ckrantz's quote from the Wa-Po seems unclear. One voice heard calling for Moqtada, but then a Dawa supporter naming his uncle.

If Sadrists were there I would be surprised. I'd thought he was more subtle than that.

bth

Millions have one thought - "He deserved it."

Now can we focus on that other dude? What was his name? Obama? No. Oh, I remember now, Osama. The guy that started this thing for most Americans.

Maybe, just maybe, we ought to focus our resources on him. Just a thought. Call me wild and crazy. But woudn't this world be better if we got down to the business - finding OBL?

arbogast

Colonel Lang,

What do you make of this:

John Pike of GlobalSecurity.org, who has been studying the satellite imagery, holds that concentrated strikes on Iranian nuclear weapons sites and conventional air defenses can in short order blow that country’s WMD dreams back into the Stone Age.

[from today's Boston Herald, an excellent source of information about the NE Patriots]

Sounds to me like the same KoolAid the IDF was drinking before Hezbollah knocked them down.

Rider

"...or the whole awfully bloody bunch of shits we have used to advance our ends in the world."

Someone should make a list. Seriously. Does this meddling ever turn out "to advance our ends"? There so often seem to be horrible unforeseen consequences of vast proportions. Saddam was on our payroll starting in 1959 (see Juan Cole). We have now been in two wars against Saddam and finally had him executed. Osama is another one of our making. Diem. We are like a compulsive gambler who can never resist placing a big bet on "a sure winner" yet loses time after time. When do we learn to quit doing this to ourselves?

blowback

I can understand that the White House wanted Saddam captured alive so that they could put on a "show trial" but once again this shows just how stupid they are. For someone who tries to cultivate a "Churcillian" air, The Decider understands and knows very little about Churchill.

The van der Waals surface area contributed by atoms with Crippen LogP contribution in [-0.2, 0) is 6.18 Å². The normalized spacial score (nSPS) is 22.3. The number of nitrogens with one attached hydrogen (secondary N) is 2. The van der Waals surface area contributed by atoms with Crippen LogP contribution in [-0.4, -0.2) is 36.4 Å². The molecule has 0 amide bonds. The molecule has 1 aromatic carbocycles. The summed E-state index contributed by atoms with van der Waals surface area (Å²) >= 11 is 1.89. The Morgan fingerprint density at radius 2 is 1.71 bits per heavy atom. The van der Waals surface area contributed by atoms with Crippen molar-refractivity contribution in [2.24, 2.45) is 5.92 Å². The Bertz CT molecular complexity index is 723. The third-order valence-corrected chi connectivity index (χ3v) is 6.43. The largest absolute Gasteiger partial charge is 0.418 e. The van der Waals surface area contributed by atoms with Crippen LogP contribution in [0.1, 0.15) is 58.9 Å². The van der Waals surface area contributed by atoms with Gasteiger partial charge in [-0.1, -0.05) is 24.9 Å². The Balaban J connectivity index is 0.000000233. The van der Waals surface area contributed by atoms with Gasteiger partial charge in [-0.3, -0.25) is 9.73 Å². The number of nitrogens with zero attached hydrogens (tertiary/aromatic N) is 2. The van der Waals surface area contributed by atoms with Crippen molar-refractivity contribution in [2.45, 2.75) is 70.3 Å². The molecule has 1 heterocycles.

Towards the end of the Second World War, when it became apparent that the Allies might have to deal with Adolf Hitler as a prisoner, Churchill gave orders that under no circumstances was Hitler to be taken alive by any British soldiers. He realized the problems of putting a just-deposed head of state on trial and wanted no part of it. Fortunately, Adolf Hitler decided to do the decent thing before he was captured by Soviet troops. Stalin really knew how to put on a show trial unlike the White House who, judging from their efforts to put on a "show trial" for Saddam, couldn't even organize a piss up in a brewery.

The other "myth" that will become commonplace about Saddam's execution will be that it was done quickly to avoid any publicity about Western complicity in his war crimes.

Finally, I wonder if this is some part of a back-channel agreement with Iran. Since the US invasion of Iraq, Iranian agents have hunted down and killed many of the pilots involved in bombing Iranian cities during the Iraq war on Iran. After that the only targets left for Iranian vengence were Saddam and his close confidants.

W. Patrick Lang

Rider
I don't think SH was ever on our payroll. I don't think Cole says so. He says that the US may have encouraged revolt of the Baath against an existing Iraqi governments(s), but that is quite different from saying that SH personally was an American agent. pl

W. Patrick Lang

johnf

This is in the NY Times today (31 December, 2006)

"The room was quiet as everyone began to pray, including Mr. Hussein. “Peace be upon Mohammed and his holy family.”

Two guards added, “Supporting his son Moktada, Moktada, Moktada.”

Mr. Hussein seemed a bit stunned, swinging his head in their direction.

They were talking about Moktada al-Sadr, the firebrand cleric whose militia is now committing some of the worst violence in the sectarian fighting; he is the son of a revered Shiite cleric, Muhammad Sadiq al-Sadr, whom many believe Mr. Hussein ordered murdered.

“Moktada?” he spat out, mixing sarcasm and disbelief." pl

W. Patrick Lang

Babak

"Other than that Mrs. Lincoln, how was the play?"

pl

James Pratt

If the Iraqi Shi`a government and their Iranian mentors had been wise they would have told the US to take Saddam home with them and put him in a cell near Noriega. Democracy should win and Shi`a should have power in the Arab nations
where they are a majority: Iraq, Lebanon and Bahrain. To have a chance of sectarian peace the process must take account of the rights of the local Sunni minority and two salient facts: 85% of Arab Muslims are Sunni, and all of the Shi`a areas have long borders with them.
The execution is seen by the Shi`a as justice and the video as a morale booster. To many Sunni for many years they will be seen as a martyrdom and recruiting tool.
I can see why the present US gov wanted Saddam dead: a trial for the aggression against Iran would be a logical next step, and Rumsfeld and Cheney were complicit in that war.